Amorati, R ; Hajek, J (WILEY, 2021-09-01)
    This article presents the results of a mixed-method study that investigated the impact of an innovative project-based learning module, entitled “I am an author,” on students' motivation and creativity, and also examined its positive and negative aspects emerging from students' evaluations. As part of this module, advanced learners of Italian are required to write and self-publish a short, fully illustrated children's story in Italian. The results suggest that while students encountered some problems during the activity, overall the project had a positive impact on their intrinsic motivation—linked to the opportunity to use the language to target a nonacademic audience and to their investment in a personally relevant and world relevant task—and also helped them develop their creative skills. This study adds to scholarship on the effectiveness of experiential learning through a targeted project-based activity and paves the way for future development of and research on the project.
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    Language Education in Australian Primary Schools: Policy, Practice, Perceptions
    Mason, S ; Hajek, J ; Lanvers, U ; Thompson, AS ; East, M (Springer International Publishing, 2021)
    Despite considerable policy attention to language education in schools over several decades, the rate of students who continue studying a language in Australia post any compulsory period has remained low in comparison with other nations. Most language programmes begin during students’ primary school years, and as this is often the first experience of language learning for many monolingual Australian students, it is an important sector for investigation, particularly as most attention is placed on the secondary sector. This chapter provides an illustration and analysis of the state and nature of language education in Australian primary schools from three interconnected perspectives. First, we provide a detailed overview of the policies and programmes that have impacted primary school education in Australia. Next, we discuss the implementation of language teaching and learning at the classroom level, also drawing on research in the field to elicit the main challenges faced by students and teachers in modern classrooms. Finally, we discuss the public perceptions of the role and state of language education in the sector, particularly drawing on our recent studies of the representation of the discipline in the Australian press.
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    Language education in Australian primary schools: Policy, perceptions, practice
    Hajek, J ; Mason, S ; Lanvers, U ; East, M ; Thompson, AS (Palgrave Macmillan, 2021-01-18)
    This edited book focuses on the state of language learning in Anglophone countries and brings together international research from a wide range of educational settings.
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    The role of community language radio for understanding creativity and wellbeing in migrant communities in Australia
    Krause, A ; Lloyd-Smith, A ; Hajek, J (International Journal of Wellbeing, 2020-12-16)
    Community radio—and community language radio specifically—occupies an important place in Australia’s multicultural landscape. Members of many language communities arriving in Australia have been denied important opportunities in their home countries including outlets for self-representation and public creativity in their languages. Within Australia, radio provides an accessible means of creative expression, provides vital social connection for community members of all ages and generations, and supports social cohesion on a wider scale. This article explores how community language radio in Australia can play a critical role in supporting the wellbeing of both individuals and communities by providing an accessible and adaptable outlet for creative expression. This case study examines the practices of presenters from Australia’s largest community language radio station, 3ZZZ, which reports broadcasting in around 70 languages weekly. A sample of 16 presenters from the station completed an online, mixed-methods survey. The results afford discussion of the format and composition of community language programs as a form of cultural and language maintenance, the perceived role of creativity in program design and delivery, the perceived impact of the programs for the community, and the perceived role of the program for individual and community wellbeing. The findings are considered with respect to pertinent theoretical frameworks, exploring the implications concerning creativity, community, and wellbeing. The multifaceted results we present highlight how creative community language radio participation is able to contribute positively to wellbeing in the Australian migrant context.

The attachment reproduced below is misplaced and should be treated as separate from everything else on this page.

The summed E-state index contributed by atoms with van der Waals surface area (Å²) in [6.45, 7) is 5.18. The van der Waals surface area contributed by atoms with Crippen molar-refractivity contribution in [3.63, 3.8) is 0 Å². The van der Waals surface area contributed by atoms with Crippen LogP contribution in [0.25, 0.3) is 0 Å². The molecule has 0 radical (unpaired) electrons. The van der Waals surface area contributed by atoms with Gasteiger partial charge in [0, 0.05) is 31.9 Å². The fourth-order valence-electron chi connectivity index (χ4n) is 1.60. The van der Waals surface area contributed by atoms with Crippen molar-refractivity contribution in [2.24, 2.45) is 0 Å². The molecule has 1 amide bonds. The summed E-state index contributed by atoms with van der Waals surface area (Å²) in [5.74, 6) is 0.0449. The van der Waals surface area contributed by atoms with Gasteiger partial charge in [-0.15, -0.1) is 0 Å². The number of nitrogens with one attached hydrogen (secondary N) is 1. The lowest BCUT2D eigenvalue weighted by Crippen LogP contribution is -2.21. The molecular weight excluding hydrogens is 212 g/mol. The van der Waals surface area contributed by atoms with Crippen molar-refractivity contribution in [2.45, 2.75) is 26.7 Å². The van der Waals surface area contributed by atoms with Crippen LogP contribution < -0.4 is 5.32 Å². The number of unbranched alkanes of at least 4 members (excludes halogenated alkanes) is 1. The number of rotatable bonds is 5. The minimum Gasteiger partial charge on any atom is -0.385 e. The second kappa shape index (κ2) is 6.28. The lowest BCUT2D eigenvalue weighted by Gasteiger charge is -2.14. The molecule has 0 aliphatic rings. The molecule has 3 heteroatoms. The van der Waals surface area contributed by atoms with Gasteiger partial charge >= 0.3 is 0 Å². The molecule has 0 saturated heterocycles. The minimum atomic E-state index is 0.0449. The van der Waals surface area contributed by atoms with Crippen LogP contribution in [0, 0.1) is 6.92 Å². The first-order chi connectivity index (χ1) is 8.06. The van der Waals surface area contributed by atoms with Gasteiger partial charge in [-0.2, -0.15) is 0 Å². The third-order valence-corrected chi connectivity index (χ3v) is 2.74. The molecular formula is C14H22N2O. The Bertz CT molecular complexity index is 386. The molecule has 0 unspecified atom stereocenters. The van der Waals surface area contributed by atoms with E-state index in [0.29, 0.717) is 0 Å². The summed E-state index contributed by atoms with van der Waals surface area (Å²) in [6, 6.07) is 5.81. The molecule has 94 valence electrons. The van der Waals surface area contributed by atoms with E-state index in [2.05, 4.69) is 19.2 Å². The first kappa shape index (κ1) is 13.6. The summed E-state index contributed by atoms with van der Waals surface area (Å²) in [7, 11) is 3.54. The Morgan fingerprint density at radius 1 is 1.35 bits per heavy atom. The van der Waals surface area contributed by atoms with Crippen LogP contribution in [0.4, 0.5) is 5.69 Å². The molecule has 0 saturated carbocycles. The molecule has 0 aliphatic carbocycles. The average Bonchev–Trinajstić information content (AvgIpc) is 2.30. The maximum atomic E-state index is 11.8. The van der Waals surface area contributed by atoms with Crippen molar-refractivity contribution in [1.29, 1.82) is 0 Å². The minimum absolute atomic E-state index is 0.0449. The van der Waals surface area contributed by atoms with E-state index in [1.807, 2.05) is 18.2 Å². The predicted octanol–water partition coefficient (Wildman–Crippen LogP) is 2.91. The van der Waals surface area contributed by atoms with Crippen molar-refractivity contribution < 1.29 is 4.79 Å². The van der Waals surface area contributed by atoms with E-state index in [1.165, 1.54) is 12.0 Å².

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    Remembering Language Studies in Australian Universities: An Italian Case Study
    Hajek, J ; Baldwin, J ; Fornasiero, J ; Reed, SMA ; Amery, R ; Bouvet, E ; Enomoto, K ; Xu, HL (Springer Nature, 2020-11-01)
    Language studies in Australian universities have a long and complex history—that differs according to such things as language, institution, national imperative, etc… One essential but often overlooked part of the discipline of languages and cultures in our universities is recording and understanding precisely that history. Recording how and why specific language programs were established, for instance, is important for establishing a permanent record of historical continuity and for understanding the past and the present of language programs in the Australian tertiary sector, as well as their possible interconnections and differences. In this chapter we describe a pilot study exploring the beginnings of Italian language teaching and programs in tertiary institutions in Melbourne—and especially their somewhat inorganic expansion across the city from the late 1950s, into the 1980s and beyond. We are specifically interested in trying to understand how and why Italian language (and Italian Studies more generally) came to be taught in different universities in that city. While we present some of our early findings, including: (a) the effect of institutional type; and (b) the useful assistance of colleagues in other languages, at the same time we also have an interest in mapping out and reflecting on the methodology adopted and the challenges faced. It is hoped that our pilot study might in this way assist and encourage colleagues at other institutions to record the history of language studies in their individual institutions or cities, but who might wonder how to approach the issue in terms of possible data collection and analysis.